George C. Scott is an equally interesting as the bad guy even though he ends up being trapped into the same type of contrived character with motivations, particularly his reasons for befriending the girl, that seem quite nebulous and even illogical. However, his presence lends an added edge and I loved his ponytail as well as the contact lens put into his left eye that gives him an android-type appearance.

The rest of the cast though does not fare as well. Art Carney and Louise Fletcher, two Academy Award winners, get stuck in a small, almost insignificant roles as a father and daughter farm family who temporarily takes in Andrew and Charlene when they are on the run, which is okay, but the idea that this same couple would later happily take in Charlene again after they had witnessed her frightening ability first-hand and the burning deaths of several people that she helped create is ridiculous. In reality they would’ve seen her as some sort of ‘freak’ to be wary of and scared that she might do the same thing to them one day and thus want nothing to do with and certainly not welcomed back into their home.

As for the plot it’s okay, but it takes quite a while to get going and only becomes moderately gripping during the second-half. The script is based of course on a Stephen King novel and the scenes showing Charlene setting various people and things on fire seemed too much like an offshoot to King’s more famous Carrie character and thus the originality is lost. There’s also just so much objects/people being set on fire one can watch before it starts getting redundant, which makes the climactic finish boring, lame and even laughable.

I also wasn’t sure how Charlene was able to stop bullets from hitting her. This subject gets discussed in a thread on IMDb with some posters surmising that it was apparently a ‘heat shield’ that she was able to create through her pyrokinesis. However, if that was the case then it should’ve gotten explained earlier otherwise it comes off looking like the filmmakers were just making up the rules as they went whenever it was convenient for them.

My Rating: 5 out of 10

Released: May 11, 1984

Runtime: 1Hour 54Minutes

Rated R

Director: Mark L. Lester

Studio: Universal

Available: DVD, Amazon Video, YouTube

Howard the Duck (1986)

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By Richard Winters

My Rating: 1 out of 10

4-Word Review: A big budget disaster.

Howard (Chip Zien) is a duck living on another planet that is quite similar to earth except it’s run by ducks and not the ‘hairless apes’. One day while he is relaxing on his easy chair he gets sucked up into outer space by a laser beam that brings him to earth where meets up with Beverly (Lea Thompson) who is a lead singer for a punk band. She takes a liking to him and has him meet up with her geeky friend Phil (Tim Robbins). Phil in turn introduces Howard to Dr. Jennings (Jeffrey Jones) who offers to return him to his planet via a laser spectroscope, but as the procedure is performed it malfunctions and turns Jennings into a dark overlord out to destroy humanity.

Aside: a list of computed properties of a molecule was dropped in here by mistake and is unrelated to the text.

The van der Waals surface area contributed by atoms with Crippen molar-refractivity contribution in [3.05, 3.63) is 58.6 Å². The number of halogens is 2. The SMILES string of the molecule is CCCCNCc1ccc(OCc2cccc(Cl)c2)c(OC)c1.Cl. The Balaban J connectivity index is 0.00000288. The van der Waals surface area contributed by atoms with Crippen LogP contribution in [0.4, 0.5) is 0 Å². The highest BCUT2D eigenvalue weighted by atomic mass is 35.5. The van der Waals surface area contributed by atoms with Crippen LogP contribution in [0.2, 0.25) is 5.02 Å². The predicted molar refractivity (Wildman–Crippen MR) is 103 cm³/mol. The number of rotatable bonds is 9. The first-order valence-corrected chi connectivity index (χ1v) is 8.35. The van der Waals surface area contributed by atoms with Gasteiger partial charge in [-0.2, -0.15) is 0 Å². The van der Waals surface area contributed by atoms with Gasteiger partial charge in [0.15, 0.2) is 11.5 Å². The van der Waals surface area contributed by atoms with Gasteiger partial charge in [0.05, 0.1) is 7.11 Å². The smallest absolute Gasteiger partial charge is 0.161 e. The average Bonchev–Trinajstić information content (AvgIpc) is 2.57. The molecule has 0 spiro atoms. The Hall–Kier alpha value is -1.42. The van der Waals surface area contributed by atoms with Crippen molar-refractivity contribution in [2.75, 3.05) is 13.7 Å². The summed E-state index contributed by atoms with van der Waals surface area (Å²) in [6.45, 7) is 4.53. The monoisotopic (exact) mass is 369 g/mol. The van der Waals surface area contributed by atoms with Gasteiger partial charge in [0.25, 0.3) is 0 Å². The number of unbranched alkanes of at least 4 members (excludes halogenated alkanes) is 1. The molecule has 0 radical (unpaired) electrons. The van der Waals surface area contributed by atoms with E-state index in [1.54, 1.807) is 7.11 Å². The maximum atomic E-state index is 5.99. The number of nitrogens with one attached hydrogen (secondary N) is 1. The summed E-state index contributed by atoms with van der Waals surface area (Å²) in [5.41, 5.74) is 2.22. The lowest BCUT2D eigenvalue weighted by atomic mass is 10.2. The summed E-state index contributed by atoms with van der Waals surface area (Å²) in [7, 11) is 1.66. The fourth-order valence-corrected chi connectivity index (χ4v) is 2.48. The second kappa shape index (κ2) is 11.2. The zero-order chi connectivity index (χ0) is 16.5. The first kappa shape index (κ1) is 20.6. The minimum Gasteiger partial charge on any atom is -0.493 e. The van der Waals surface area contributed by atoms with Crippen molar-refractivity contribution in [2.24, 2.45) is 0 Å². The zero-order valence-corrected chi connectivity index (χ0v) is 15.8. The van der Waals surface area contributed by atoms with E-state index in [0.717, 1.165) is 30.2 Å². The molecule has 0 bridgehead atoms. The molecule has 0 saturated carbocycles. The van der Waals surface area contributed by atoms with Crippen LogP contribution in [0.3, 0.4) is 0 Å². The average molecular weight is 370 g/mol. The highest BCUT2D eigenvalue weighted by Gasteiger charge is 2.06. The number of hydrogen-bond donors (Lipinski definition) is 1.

This was produced by George Lucas and based on a Marvel Comic book character created by Steve Gerber, which is where it should’ve stayed. I know this movie has been shredded by many other filmgoers and critics and I don’t mean to pour more fuel onto the fire, but it’s as bad as its reputation says and I tried valiantly to give it a chance. Right away though there are problems including the fact that the planet Howard lives on looks too similar to ours. In fact it looks exactly like ours except it has two moons otherwise it’s impossible to tell the difference on anything. Same type of buildings, cars even the money is the same as American dollars except for a picture of a duck on them instead of Washington. There’s also a barrage of visual gags that make light of the subtle differences between the duck’s world and ours which the filmmakers clearly think are quite clever, but instead they’re just annoying.

The appearance of the duck is a problem too. If it had been animated it might’ve worked, but here it looks like a dwarf in a duck costume and has so many human characteristics that you ultimately forget that he’s supposed to be a fowl at all. Although I do realize that the comic strip character is anthropomorphic as well I still would’ve liked a little more ‘duck logic’ put into it. What sense does it make to create a duck type character if it ends up sharing literally NO characteristics to the actual mammal including the fact that it can’t even swim! The scenes showing him becoming aroused by Thompson’s human body and even talking about one day getting married and having kids was downright creepy.